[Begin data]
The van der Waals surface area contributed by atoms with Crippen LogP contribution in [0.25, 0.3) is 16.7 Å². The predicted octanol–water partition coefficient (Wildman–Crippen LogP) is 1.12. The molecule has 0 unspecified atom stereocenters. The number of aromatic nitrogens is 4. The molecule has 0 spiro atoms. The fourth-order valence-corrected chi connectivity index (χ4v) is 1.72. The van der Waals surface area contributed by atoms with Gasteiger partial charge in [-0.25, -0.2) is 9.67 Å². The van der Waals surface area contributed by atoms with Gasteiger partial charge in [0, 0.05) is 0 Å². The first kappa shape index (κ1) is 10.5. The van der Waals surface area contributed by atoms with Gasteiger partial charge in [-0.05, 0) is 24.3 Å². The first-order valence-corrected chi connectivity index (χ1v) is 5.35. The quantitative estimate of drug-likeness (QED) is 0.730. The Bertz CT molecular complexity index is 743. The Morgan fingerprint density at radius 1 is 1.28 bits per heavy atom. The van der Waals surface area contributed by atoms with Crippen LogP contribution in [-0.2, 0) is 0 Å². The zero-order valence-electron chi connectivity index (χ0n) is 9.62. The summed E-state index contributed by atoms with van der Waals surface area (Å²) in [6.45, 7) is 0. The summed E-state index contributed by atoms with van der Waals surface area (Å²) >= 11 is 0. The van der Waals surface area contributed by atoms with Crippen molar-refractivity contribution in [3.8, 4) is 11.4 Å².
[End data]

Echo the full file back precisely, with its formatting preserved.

The van der Waals surface area contributed by atoms with Crippen LogP contribution in [0.25, 0.3) is 16.7 Å². The predicted octanol–water partition coefficient (Wildman–Crippen LogP) is 1.12. The molecule has 0 unspecified atom stereocenters. The number of aromatic nitrogens is 4. The molecule has 0 spiro atoms. The fourth-order valence-corrected chi connectivity index (χ4v) is 1.72. The van der Waals surface area contributed by atoms with Gasteiger partial charge in [-0.25, -0.2) is 9.67 Å². The van der Waals surface area contributed by atoms with Gasteiger partial charge in [0, 0.05) is 0 Å². The first kappa shape index (κ1) is 10.5. The van der Waals surface area contributed by atoms with Gasteiger partial charge in [-0.05, 0) is 24.3 Å². The first-order valence-corrected chi connectivity index (χ1v) is 5.35. The quantitative estimate of drug-likeness (QED) is 0.730. The Bertz CT molecular complexity index is 743. The Morgan fingerprint density at radius 1 is 1.28 bits per heavy atom. The van der Waals surface area contributed by atoms with Crippen LogP contribution in [-0.2, 0) is 0 Å². The zero-order valence-electron chi connectivity index (χ0n) is 9.62. The summed E-state index contributed by atoms with van der Waals surface area (Å²) in [6.45, 7) is 0. The summed E-state index contributed by atoms with van der Waals surface area (Å²) >= 11 is 0. The van der Waals surface area contributed by atoms with Crippen molar-refractivity contribution in [3.8, 4) is 11.4 Å².